Advice for Political Channels or Channels with more Serious Subjects?

Rae Talks

Liking YTtalk
Hey everyone,

I've been making videos for a little over a year now and although my channel is doing alright, I was hoping to get advice on increasing channel growth. I feel that my quality is at a pretty high level compared to where I started, and my views are usually higher than my subscriber count. But that's the issue I'm having, I can't seem to turn many of my viewers into subscribers.

My videos are usually about politics, racism, sexism, etc. Somewhat similar to Laci Green or MTV Decoded.

Does anyone have any advice for gaining subscribers for channels that cover more serious subjects? I've been trying to get into tumblr and that seems to have helped a little.
Hey friend. I just checked out your channel.
It's refreshing to see someone else doing current events. Haha. I always feel drowned in the ocean of gaming cat channels.
Before I critique, just know that you have more subs than me, so yeah, not an expert here.
First, your production values seem pretty good. Lighting is nice, camera focused on you, thumbnails look good.

I've experiened my greatest spikes in views chasing big events and people. I can see that you've tried that as well with your raven/Taylor swift/charleston reactions.

One piece of advice I can give is to present visuals in some way. That has always brought me a higher audience retention. You mentioned laci green. In her videos if she says "15% of feminists like David Hasselhof" then usually an animated 15% will appear (or something like that. You get what I mean). Her simple animations keep the audience engaged.
I've found more is better, so it depends on how much time you have to make graphics.

On the topic of audience retention, have you considered muting your branded intro and just starting the discussion while your little animation plays? That first 5 seconds is where you can lose so many people. Why make them wait for the content?

The other option of course, is to simply flood the market with low edited commentary and see what sticks. Many viable news channels on youtube (tyt, secular talk, David Pakman) posted upwards of 10 videos a day and forced their way onto the scene. I don't know how feasible that still is in 2015.

Lastly, let me address the way you present yourself. I'm not sure what to say. What's your target audience? You come off to me like you're trying to emulate the quirky vlogger types, which is totally cool if you're aiming at younger people. But you mentioned "serious" topics and "politics" which usually would target "older" folks, so that may require some fine tuning on your end.

That's all I can think of off the top of my head. I don't do sub4sub, but we can buddy up if you like. It's hard to find people in this genre.[DOUBLEPOST=1445415136,1445410540][/DOUBLEPOST]One other thing I just noticed when going to your channel again:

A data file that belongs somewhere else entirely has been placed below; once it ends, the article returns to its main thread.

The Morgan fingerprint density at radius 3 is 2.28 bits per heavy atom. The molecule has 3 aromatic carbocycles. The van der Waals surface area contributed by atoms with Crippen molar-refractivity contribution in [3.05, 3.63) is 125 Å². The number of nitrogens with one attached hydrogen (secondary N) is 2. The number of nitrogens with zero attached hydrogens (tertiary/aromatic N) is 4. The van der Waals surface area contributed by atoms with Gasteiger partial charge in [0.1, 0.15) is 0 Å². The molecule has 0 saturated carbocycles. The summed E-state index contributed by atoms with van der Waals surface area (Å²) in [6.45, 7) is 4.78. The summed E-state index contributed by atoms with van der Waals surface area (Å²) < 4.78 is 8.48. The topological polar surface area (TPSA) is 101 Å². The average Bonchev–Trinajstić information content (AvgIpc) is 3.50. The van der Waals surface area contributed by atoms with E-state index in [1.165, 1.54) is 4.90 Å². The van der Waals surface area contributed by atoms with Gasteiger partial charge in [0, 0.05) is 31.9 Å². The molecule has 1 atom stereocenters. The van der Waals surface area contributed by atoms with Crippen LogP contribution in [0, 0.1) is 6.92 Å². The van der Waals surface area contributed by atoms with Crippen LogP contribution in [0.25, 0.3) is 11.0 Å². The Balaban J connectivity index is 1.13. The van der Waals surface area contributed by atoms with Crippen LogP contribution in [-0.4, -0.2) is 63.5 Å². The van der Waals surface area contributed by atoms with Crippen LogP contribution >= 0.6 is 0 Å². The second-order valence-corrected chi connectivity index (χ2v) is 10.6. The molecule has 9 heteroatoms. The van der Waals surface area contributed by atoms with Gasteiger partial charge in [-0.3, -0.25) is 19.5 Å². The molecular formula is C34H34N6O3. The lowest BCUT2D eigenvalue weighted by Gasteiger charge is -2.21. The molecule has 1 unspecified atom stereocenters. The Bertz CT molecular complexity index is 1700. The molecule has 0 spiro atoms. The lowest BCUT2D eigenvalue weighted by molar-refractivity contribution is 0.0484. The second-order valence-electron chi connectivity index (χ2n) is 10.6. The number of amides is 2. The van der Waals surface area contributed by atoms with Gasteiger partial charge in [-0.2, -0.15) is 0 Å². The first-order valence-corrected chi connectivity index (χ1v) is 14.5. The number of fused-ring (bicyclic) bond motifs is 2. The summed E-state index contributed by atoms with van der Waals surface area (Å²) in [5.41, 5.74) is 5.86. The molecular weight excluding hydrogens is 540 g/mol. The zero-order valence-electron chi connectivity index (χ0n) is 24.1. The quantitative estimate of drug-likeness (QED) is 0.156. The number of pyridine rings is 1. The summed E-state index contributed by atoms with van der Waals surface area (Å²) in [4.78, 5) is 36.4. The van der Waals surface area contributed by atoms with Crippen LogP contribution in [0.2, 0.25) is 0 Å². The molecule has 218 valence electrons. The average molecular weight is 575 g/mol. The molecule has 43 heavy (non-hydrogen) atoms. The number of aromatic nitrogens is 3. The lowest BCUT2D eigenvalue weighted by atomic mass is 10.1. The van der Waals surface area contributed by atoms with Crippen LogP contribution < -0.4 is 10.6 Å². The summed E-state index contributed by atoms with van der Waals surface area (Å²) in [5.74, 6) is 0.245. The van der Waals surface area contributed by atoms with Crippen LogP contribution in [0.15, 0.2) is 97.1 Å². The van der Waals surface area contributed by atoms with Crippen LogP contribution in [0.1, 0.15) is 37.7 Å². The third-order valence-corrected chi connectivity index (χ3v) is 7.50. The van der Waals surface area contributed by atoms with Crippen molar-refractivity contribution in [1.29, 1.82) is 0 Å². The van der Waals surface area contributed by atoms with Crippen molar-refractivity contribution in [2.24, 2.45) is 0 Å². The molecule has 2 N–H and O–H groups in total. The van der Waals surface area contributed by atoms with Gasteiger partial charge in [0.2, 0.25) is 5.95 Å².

your channel art needs some updating. Your profile pic is not a sharp image (like unfocused, or is that just my slow internet?). You channel banner doesn't really tell anyone aht they can expect when they sibscribe. talk about "it"? talk about what, exactly? I know what you were trying to do there, but I just think vagueness is not a good marketing strategy.

Ok. I'll leave you alone now. I hope all this criticism comes off as constructive. Overall I think it's good that you are tackling important topics like race, and you have a good personality/high production value.
As someone who almost did a political channel myself, I can say that I knew that current events channels will have a lower sub to view ratio than most other channels. The reason for this is because people go there to see the issue at hand, not so much the Youtuber. You probably need to show yourself in 4-5 videos or do something super controversial to get noticed (ala Nicole Arbour), but the latter will get you subscribers for the wrong reasons.

Also, maybe you might wanna broaden your topics as well so you can create gateway videos to bring in a bigger audience. Most of your current events videos seem to be on topics that people aren't talking about very often. Bigger topics often draw bigger crowds with bring in more subscribers.

When I had my political blog back in 2011, I always went to Google News, and blogged about something that I saw on the front page of Google under World, U.S., Finance, or Entertainment. If it weren't in the front page, chances are few were using it as a watercooler topic. An exception to this rule is if it was something I was strongly passionate about that had to be said. (Great example for me is usually whenever a church scandal rose up or story about some harassment of minorities in my town.) or something that I thought was a hot topic but nobody talked about (but it has to have a lot of potential to get noticed).